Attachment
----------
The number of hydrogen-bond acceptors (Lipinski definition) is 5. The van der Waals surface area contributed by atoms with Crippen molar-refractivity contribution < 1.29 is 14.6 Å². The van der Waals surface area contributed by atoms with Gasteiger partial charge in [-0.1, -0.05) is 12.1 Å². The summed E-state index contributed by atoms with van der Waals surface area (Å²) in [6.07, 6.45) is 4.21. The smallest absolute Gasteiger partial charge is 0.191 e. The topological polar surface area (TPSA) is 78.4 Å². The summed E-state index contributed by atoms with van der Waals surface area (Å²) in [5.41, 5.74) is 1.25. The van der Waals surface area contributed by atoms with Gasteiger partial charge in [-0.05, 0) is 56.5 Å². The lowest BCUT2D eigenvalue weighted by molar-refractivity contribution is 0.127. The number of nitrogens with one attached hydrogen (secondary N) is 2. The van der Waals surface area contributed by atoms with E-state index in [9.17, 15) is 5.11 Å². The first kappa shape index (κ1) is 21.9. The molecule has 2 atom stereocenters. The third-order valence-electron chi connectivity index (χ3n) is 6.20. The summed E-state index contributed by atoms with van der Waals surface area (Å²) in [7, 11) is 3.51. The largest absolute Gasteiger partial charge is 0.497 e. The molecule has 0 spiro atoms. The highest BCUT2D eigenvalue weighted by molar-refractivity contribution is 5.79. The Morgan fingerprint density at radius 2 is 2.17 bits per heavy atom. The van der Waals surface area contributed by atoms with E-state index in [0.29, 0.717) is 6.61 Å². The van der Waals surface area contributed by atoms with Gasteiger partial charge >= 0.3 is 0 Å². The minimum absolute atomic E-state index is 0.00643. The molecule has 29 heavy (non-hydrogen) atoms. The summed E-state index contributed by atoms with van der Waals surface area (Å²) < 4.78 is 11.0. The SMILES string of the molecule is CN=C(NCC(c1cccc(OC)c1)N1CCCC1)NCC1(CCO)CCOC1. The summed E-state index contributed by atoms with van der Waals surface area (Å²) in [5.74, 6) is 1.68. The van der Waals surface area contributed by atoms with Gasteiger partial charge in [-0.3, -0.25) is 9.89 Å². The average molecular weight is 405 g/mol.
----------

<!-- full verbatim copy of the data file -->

The number of hydrogen-bond acceptors (Lipinski definition) is 5. The van der Waals surface area contributed by atoms with Crippen molar-refractivity contribution < 1.29 is 14.6 Å². The van der Waals surface area contributed by atoms with Gasteiger partial charge in [-0.1, -0.05) is 12.1 Å². The summed E-state index contributed by atoms with van der Waals surface area (Å²) in [6.07, 6.45) is 4.21. The smallest absolute Gasteiger partial charge is 0.191 e. The topological polar surface area (TPSA) is 78.4 Å². The summed E-state index contributed by atoms with van der Waals surface area (Å²) in [5.41, 5.74) is 1.25. The van der Waals surface area contributed by atoms with Gasteiger partial charge in [-0.05, 0) is 56.5 Å². The lowest BCUT2D eigenvalue weighted by molar-refractivity contribution is 0.127. The number of nitrogens with one attached hydrogen (secondary N) is 2. The van der Waals surface area contributed by atoms with E-state index in [9.17, 15) is 5.11 Å². The first kappa shape index (κ1) is 21.9. The molecule has 2 atom stereocenters. The third-order valence-electron chi connectivity index (χ3n) is 6.20. The summed E-state index contributed by atoms with van der Waals surface area (Å²) in [7, 11) is 3.51. The largest absolute Gasteiger partial charge is 0.497 e. The molecule has 0 spiro atoms. The highest BCUT2D eigenvalue weighted by molar-refractivity contribution is 5.79. The Morgan fingerprint density at radius 2 is 2.17 bits per heavy atom. The van der Waals surface area contributed by atoms with E-state index in [0.29, 0.717) is 6.61 Å². The van der Waals surface area contributed by atoms with Gasteiger partial charge >= 0.3 is 0 Å². The minimum absolute atomic E-state index is 0.00643. The molecule has 29 heavy (non-hydrogen) atoms. The summed E-state index contributed by atoms with van der Waals surface area (Å²) < 4.78 is 11.0. The SMILES string of the molecule is CN=C(NCC(c1cccc(OC)c1)N1CCCC1)NCC1(CCO)CCOC1. The summed E-state index contributed by atoms with van der Waals surface area (Å²) in [5.74, 6) is 1.68. The van der Waals surface area contributed by atoms with Gasteiger partial charge in [-0.3, -0.25) is 9.89 Å². The average molecular weight is 405 g/mol.